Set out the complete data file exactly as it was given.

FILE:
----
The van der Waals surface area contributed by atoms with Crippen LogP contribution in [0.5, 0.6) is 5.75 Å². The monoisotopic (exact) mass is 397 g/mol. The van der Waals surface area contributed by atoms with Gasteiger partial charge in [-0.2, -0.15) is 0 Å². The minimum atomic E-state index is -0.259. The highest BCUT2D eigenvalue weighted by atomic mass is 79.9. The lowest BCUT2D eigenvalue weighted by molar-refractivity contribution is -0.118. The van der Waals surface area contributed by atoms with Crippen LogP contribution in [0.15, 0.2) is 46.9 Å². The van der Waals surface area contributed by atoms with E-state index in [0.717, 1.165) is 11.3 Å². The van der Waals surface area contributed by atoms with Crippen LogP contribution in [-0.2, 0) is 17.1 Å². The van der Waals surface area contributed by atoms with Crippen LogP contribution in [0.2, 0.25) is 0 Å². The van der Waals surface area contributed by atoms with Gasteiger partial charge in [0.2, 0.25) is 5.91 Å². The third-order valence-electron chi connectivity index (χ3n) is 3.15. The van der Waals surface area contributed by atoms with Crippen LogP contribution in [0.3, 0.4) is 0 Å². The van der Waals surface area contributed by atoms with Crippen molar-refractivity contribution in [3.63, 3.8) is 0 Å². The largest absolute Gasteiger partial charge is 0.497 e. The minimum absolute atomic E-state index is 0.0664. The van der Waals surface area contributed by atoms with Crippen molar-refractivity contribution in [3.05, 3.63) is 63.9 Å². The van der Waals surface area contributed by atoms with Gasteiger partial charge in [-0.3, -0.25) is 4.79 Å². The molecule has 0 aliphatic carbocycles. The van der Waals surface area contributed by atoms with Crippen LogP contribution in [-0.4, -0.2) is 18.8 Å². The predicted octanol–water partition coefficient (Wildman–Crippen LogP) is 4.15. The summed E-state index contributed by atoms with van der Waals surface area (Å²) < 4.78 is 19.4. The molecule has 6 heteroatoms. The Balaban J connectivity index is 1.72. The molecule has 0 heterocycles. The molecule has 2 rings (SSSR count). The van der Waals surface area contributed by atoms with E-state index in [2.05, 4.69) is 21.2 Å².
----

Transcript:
The van der Waals surface area contributed by atoms with Crippen LogP contribution in [0.5, 0.6) is 5.75 Å². The monoisotopic (exact) mass is 397 g/mol. The van der Waals surface area contributed by atoms with Gasteiger partial charge in [-0.2, -0.15) is 0 Å². The minimum atomic E-state index is -0.259. The highest BCUT2D eigenvalue weighted by atomic mass is 79.9. The lowest BCUT2D eigenvalue weighted by molar-refractivity contribution is -0.118. The van der Waals surface area contributed by atoms with Crippen LogP contribution in [0.15, 0.2) is 46.9 Å². The van der Waals surface area contributed by atoms with E-state index in [0.717, 1.165) is 11.3 Å². The van der Waals surface area contributed by atoms with Crippen LogP contribution in [-0.2, 0) is 17.1 Å². The van der Waals surface area contributed by atoms with Crippen LogP contribution in [0.2, 0.25) is 0 Å². The van der Waals surface area contributed by atoms with Gasteiger partial charge in [0.2, 0.25) is 5.91 Å². The third-order valence-electron chi connectivity index (χ3n) is 3.15. The van der Waals surface area contributed by atoms with Crippen LogP contribution in [0.3, 0.4) is 0 Å². The van der Waals surface area contributed by atoms with Crippen molar-refractivity contribution in [3.63, 3.8) is 0 Å². The largest absolute Gasteiger partial charge is 0.497 e. The minimum absolute atomic E-state index is 0.0664. The van der Waals surface area contributed by atoms with Crippen molar-refractivity contribution in [3.05, 3.63) is 63.9 Å². The van der Waals surface area contributed by atoms with Gasteiger partial charge in [-0.3, -0.25) is 4.79 Å². The molecule has 0 aliphatic carbocycles. The van der Waals surface area contributed by atoms with Crippen LogP contribution in [-0.4, -0.2) is 18.8 Å². The predicted octanol–water partition coefficient (Wildman–Crippen LogP) is 4.15. The summed E-state index contributed by atoms with van der Waals surface area (Å²) < 4.78 is 19.4. The molecule has 6 heteroatoms. The Balaban J connectivity index is 1.72. The molecule has 0 heterocycles. The molecule has 2 rings (SSSR count). The van der Waals surface area contributed by atoms with E-state index in [2.05, 4.69) is 21.2 Å².